IB World magazine asks teachers how they encourage students to become confident in taking risks and students share how this has helped them develop lifelong skills
The IB Learner Profile aims to develop students who are risk-takers. This means guiding students to explore new ideas and innovative strategies, challenging their ways of thinking and encouraging them to be confident in those decisions. This lifelong skill requires students to step out of their comfort zone and become courageous in their choices and actions. But, there is a hint of uncertainty and failure attached to the idea. How can teachers successfully encourage students to take risks and be resilient in the face of challenges?
Brian Kerekes, IB mathematics HL teacher at Celebration High School in Florida, US, believes risk-taking is crucial to academic success and development. He says: “We need to encourage students to be exposed to ideas and concepts they might never have known about. Risk-taking can expose a student to different ideas or different cultures; it develops their problem solving abilities.”
However, encouraging students to participate in risk-taking activities or behaviour is not always easy, both from the perspective of a student encouraging themselves and their peers, or a teacher encouraging their pupils.
“For many students there is almost an inherent fear of failure,” Kerekes explains. “As educators, we have a duty to challenge our students as much as possible, and give them the required support and feedback if they fail.”
Nnenna Umelloh, an IB Diploma Programme graduate of Plano East Senior High School in Texas, US, agrees. She says: “Risk-taking is challenging yourself to do hard things. It’s admitting that you just might fail, but you try it anyway and you work harder to succeed. Failure is an intimidating idea and, unfortunately, the fear of failure prevents many people from challenging themselves to do difficult things. But in order to be truly successful, there must be a possibility of failure. This fear can motivate people to work harder.”
Nnenna leads by example. She took a risk when it came to selecting her IB Diploma Programme subjects: “A risk is taking a challenging class in an area that is not your strong suit. For example, mathematics and science are not my strongest subjects. I consider myself to be a liberal arts student, but I decided to take HL biology in my junior year as I truly enjoyed biology at high school. I had to invest a lot more personal effort to be successful in that class.”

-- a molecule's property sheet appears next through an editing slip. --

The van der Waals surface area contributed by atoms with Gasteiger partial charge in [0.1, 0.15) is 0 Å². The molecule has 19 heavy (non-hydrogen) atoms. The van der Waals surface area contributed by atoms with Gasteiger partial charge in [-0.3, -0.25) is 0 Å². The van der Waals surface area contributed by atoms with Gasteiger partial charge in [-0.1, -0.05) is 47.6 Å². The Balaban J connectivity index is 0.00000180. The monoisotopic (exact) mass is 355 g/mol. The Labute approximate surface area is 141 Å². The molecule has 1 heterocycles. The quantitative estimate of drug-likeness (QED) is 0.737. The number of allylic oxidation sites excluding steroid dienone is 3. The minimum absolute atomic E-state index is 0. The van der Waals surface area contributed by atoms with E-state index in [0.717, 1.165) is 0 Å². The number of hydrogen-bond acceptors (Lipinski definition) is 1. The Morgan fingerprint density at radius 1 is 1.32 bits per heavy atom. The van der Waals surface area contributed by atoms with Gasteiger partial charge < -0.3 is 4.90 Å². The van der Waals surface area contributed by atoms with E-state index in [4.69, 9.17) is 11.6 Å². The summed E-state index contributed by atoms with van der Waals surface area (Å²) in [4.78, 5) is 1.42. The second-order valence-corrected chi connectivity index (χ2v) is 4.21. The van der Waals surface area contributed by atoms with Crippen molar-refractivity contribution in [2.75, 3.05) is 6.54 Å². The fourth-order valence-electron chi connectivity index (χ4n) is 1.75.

“It was gratifying in the end,” adds Nnenna. “I proved to myself that I can do difficult things. The class forced me to be more resourceful than I normally would be. Taking risks puts you in a situation where you can develop new skills and find new resources you would not have done otherwise. In addition, it teaches your mind to think and analyse material in a different way. It adds more exposure to what and how to learn.”
Teacher Nathalie Delgado, PYP Coordinator at Concordian International School in Bangkok, Thailand, agrees that risk taking produces a positive outcome and explains how she encourages students to take risks:
“When a student has tried something new in class – whether participating in a group discussion or solving a problem in front of the class – I do not praise the result but praise the effort behind the action. I often link this positive praise with the word ‘courageous’ or ‘risk-taker’.”
Back in Florida, Kerekes discusses the idea that risk-taking can enhance creativity too, “In my opinion, the greatest risk-takers are the students who select the most unique topics, or candidates whose topics may require more background research in order to fully understand what they are analysing,” he says.
Risk-taking may go further than subject-specific study or academic fields. The IB programmes may by their very nature be a good example of risk-taking within education, as Kerekes explains:
“It’s is an integral part of the IB Learner Profile. I believe some students take a risk by choosing the IB. But it’s a risk I promote and encourage in all my classes because I believe the IB incorporates risk-taking in order to develop well-rounded students.”
For both teacher and student, the role of risk-taker and the nurturing of these skills is important to continued success. Risk-taking is something that students can take away with them, far beyond passing exams; it gives students something far more valuable and long lasting.
Kerekes says: “If our students can learn to take risks without fear of consequence they would be more inclined to take risks in the future, which would undoubtedly expose them to more of the world around them.”
Nnnena agrees and believes that taking risks is a form of personal development: “It’s an opportunity to prove to yourself that you can do difficult things. When you take risks, you are constantly in a state of growth and are propelling yourself further to achieve more. You are actively challenging yourself to become the best version of yourself,” she says.
“The best thing about taking risks is that eventually it becomes second nature. You develop skills in assessing the best type of risks to take and when to take them.”
How do you encourage your students to become risk-takers? Let us know: email firstname.lastname@example.org